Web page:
The ignoble spectacle of the Kravchenko trial would be enough to establish that we are still at the same point and that powerful mobilisations for propaganda purposes are still based on the foolish capital of horrors. It is mainly the Anglo-Saxons who are convinced that they have won two wars by this expedition and they are not willing to give them up. The mountains of printed paper are poured out on the world for this purpose; and they also represent a good bargain since, while books and journals of historical and social science are indigestible and little in demand, the public on the contrary throws itself frantically and "toothlessly" (i.e. like the glutton on the best of the good little dishes) on the pages that draw the laws of historical science from the skillfully anatomical descriptions of the interrogations of the third degree based on torn nails, obscene mutilations and vivisections of human guinea pigs.
There has been a campaign against the Russian revolution for decades with despicable inventions of this kind and the same accusations bounced back obscenely in the last war from one front to the next. Half the world swears Katyn's gravediggers were German, the other half thinks they were Russian. Ninety percent of the books of impressions on Russia and on war memories, of the bric-a-brac of romanticised autobiographies of passive maniacs of persecution on Hitlerian and Stalinist police, belong to this kind of literature.
Many of these infamies may not be invented, no matter who they are attributed to, but it is impossible to get to the bottom of this type of research. And more than impossible, it is useless, since their narration can only be used in all cases for at the very least shady purposes of setting up tendentious propaganda.
The Stalinists defend themselves badly against the learned charlatanism of Kravchenko's book and the whole movement of this nature because before they have wallowed in the parallel method of propaganda used by the same capitalist organisation against Nazism and fascism. They will be the victims of this filthy paraphernalia and rightly so, since they have been its accomplices.
They thus upset the process of formation of the new historical consciousness in the proletarian vanguard. They stupidly accept the discussion of whether there is more freedom in Russia than there was in Germany under Hitler or than there is today in America. They have lost sight of the criticism and condemnation of bourgeois freedom that police officers and peddlers have every right to choose. They can no longer answer that the communists choose, as for them, the revolutionary dictatorship, given that as far as they are concerned, they have bartered and sold everything, that they have also bartered and speculated on the stupid slogan of the struggle for freedom " tout court" and that today they find themselves in the proverbial situation of the snake that bites the charlatan.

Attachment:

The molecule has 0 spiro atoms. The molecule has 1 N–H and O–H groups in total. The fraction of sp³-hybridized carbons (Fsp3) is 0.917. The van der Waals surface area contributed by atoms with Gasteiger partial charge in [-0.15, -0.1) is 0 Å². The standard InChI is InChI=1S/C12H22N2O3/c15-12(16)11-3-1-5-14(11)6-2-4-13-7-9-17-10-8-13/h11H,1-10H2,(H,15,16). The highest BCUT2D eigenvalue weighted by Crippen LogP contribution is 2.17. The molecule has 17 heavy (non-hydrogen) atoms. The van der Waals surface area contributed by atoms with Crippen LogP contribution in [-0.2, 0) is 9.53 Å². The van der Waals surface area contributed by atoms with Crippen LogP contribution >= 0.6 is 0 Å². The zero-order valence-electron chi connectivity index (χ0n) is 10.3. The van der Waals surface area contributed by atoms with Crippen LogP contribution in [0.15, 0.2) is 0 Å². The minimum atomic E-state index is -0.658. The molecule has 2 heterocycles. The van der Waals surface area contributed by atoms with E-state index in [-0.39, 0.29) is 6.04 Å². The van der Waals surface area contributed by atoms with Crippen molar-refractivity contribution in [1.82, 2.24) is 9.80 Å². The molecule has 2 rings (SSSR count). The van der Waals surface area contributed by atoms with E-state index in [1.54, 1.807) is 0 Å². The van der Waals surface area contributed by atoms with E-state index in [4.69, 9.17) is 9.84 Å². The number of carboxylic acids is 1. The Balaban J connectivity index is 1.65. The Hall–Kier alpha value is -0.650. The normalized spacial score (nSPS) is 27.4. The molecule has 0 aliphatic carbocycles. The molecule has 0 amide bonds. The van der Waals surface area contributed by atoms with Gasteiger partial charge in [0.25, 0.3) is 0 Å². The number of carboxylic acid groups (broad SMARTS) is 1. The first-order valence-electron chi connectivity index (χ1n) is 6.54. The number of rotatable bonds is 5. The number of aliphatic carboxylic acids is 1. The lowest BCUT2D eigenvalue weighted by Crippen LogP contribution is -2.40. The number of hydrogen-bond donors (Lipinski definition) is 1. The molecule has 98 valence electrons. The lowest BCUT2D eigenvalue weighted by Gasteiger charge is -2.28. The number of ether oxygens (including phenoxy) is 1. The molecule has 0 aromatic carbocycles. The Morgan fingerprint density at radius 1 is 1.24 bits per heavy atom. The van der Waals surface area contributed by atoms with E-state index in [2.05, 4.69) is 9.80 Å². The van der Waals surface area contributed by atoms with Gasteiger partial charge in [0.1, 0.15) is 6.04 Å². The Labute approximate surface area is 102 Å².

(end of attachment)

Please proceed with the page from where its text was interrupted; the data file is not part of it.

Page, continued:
It may make a certain impression that the German opposition communist Heinz Neumann, a generous and loyal fighter of the proletariat, ended up in a silent execution and that his companion was tossed around between the Soviet and Nazi police forces like so many other unfortunate, poor human backwash from the turmoil of the policies of the great powers. But let us not think that we should meditate and study this more serious historical problem which is the conduct of the proletarian struggle starting from that which emerges from the widow's account. Why then was the Russian tactic in Italy in 1923 or 1943 summed up in its entirety in this instruction "fight for freedom, choose freedom, stand shoulder to shoulder with the liberals of all shades"? And why, on the contrary, in Germany, when Neumann was a supporter of the bloc against Hitler with all the anti-fascists, i.e. the united front for freedom, was he disavowed? And why again after 1941 did the campaign for freedom and the anti-Nazi united front with all the democrats in the world cry out again?
These are far more important questions than whether the activist Neumann was placed in an inn, in a prison or in a gas chamber, even if these images make one shiver.
These are questions that have to do with the sabotage and defeatism of all the resources of the world revolution.
That is why only communists who have not at every turn borrowed something from the enemy camp, who consider bourgeois freedom as exactly the same in every situation, can today have the right to spit in the face of the Kravchenko and on the factory that secretly produces them, like the one that produces atomic bombs in the deserts of New Mexico and Dakota.
Battaglia Comunista, Nr 10, 09-16 March 1949.
Translation by Libri Incogniti